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|Story||NUT-Nutrition Software||srlinuxx||29/08/2011 - 11:27pm|
|Story||The Linux Setup - Dusty Phillips, Developer||srlinuxx||29/08/2011 - 11:24pm|
|Story||Web Browser Grand Prix VI:||srlinuxx||29/08/2011 - 11:21pm|
|Story||Open source is illegal?||srlinuxx||29/08/2011 - 8:32pm|
|Story||Linux desktop progress: Innovation vs. power-user backlash||srlinuxx||29/08/2011 - 8:31pm|
|Story||Five Good Reasons to Try Mandriva||srlinuxx||29/08/2011 - 8:29pm|
|Story||Red Hat's biggest enemy? VMware||srlinuxx||29/08/2011 - 6:07pm|
|Story||Linux vs. UNIX||srlinuxx||29/08/2011 - 6:05pm|
|Story||Linux spotted running on an iPad||srlinuxx||29/08/2011 - 6:03pm|
|Story||DistroWatch Weekly, Issue 420||srlinuxx||29/08/2011 - 5:09pm|
The domain name system (DNS) maps human-understandable Web site addresses into numeric IP addresses. Launched in July 2006, OpenDNS adds a few free services on top of the traditional DNS to block phishing Web sites and auto-correct common misspelled URLs. And thanks to some clever traffic routing and load-balancing technology, OpenDNS can also deliver Web pages faster.
The IT industry is going through another round of major changes. A new concept in technology is bringing about tremendous opportunities for great possibilities. This new technological innovation is simply called Open Source.
Also: Open Source Licensing: An enigma wrapped in a mystery, wrapped in legal fees
Processing digital images is a very common task today. Image processing tools are so common that users often process images by trial and error, without really knowing what they are doing. One of the operations people fail most commonly is resizing an image.
Hardly a week goes by without some story in the news about a company leaking important data through loss of their backup tapes. Whether it is through malicious theft, opportunistic snatching, or accidental misplacement, there is a huge cost to a business when data is lost. When the data contains sensitive information about members of the public, possibly including bank account and credit card numbers, the cost can be severe indeed.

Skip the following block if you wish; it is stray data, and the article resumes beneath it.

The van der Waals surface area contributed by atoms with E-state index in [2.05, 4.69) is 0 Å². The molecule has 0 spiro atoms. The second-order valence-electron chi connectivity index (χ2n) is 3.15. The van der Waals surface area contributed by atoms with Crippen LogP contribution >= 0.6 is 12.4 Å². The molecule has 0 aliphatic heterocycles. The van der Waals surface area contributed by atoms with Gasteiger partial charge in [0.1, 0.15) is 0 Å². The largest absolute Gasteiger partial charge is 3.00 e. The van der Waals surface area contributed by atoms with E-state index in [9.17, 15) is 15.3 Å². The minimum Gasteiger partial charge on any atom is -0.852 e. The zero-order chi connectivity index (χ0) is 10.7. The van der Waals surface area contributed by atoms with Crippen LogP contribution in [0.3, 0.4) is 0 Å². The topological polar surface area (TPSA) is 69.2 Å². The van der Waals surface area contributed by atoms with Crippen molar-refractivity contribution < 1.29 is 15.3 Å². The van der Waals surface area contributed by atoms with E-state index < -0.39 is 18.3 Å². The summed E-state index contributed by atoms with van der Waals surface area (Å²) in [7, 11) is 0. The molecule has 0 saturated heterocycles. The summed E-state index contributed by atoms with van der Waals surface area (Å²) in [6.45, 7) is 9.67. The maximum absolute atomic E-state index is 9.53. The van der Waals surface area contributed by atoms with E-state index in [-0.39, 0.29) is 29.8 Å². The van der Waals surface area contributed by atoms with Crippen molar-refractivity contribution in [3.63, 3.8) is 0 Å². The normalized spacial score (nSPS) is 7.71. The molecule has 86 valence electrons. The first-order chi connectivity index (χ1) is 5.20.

If I had a magic wand, I would take Novell’s resources and Ubuntu’s (Canonical) vision and see the birth of a single Linux product. Each entity has half of it right and the other half of it totally wrong.
The Season of Usability, run by the OpenUsability project has kicked off with two KDE applications in the focus: BasKet Note Pads and the KDE 4 universal document viewer Okular.
Since not all of the development for KDE 4 is in base technologies, this week features two of applications from the KDE-Edu team: Kalzium, a feature-filled chemistry reference tool, and KmPlot, a powerful equation graphing and visualization program.
If you can’t beat them why not join them. This could well be Microsoft’s new mantra. For the first time ever Redmond Giant Microsoft will be rubbing shoulders with its arch rival, the Penguin (Linux mascot) at Linux Asia 2007.
On top of our hardware reviews and comparisons at Phoronix we also cover and compare the latest ATI and NVIDIA drivers along with some of the other popular software packages; however, we have decided to feature Linux kernel performance comparisons with each major release. We will be covering some of the major highlights with each release as well as comparing its performance in a variety of tests against recent kernels.
I recently installed Ubuntu6.10 with the Kubuntu6.10 install cd. Why? I did not feel like downloading the Ubuntu iso while having the Kubuntu cd ready for usage. After a successful install of Kubuntu its easy to revert to Ubuntu.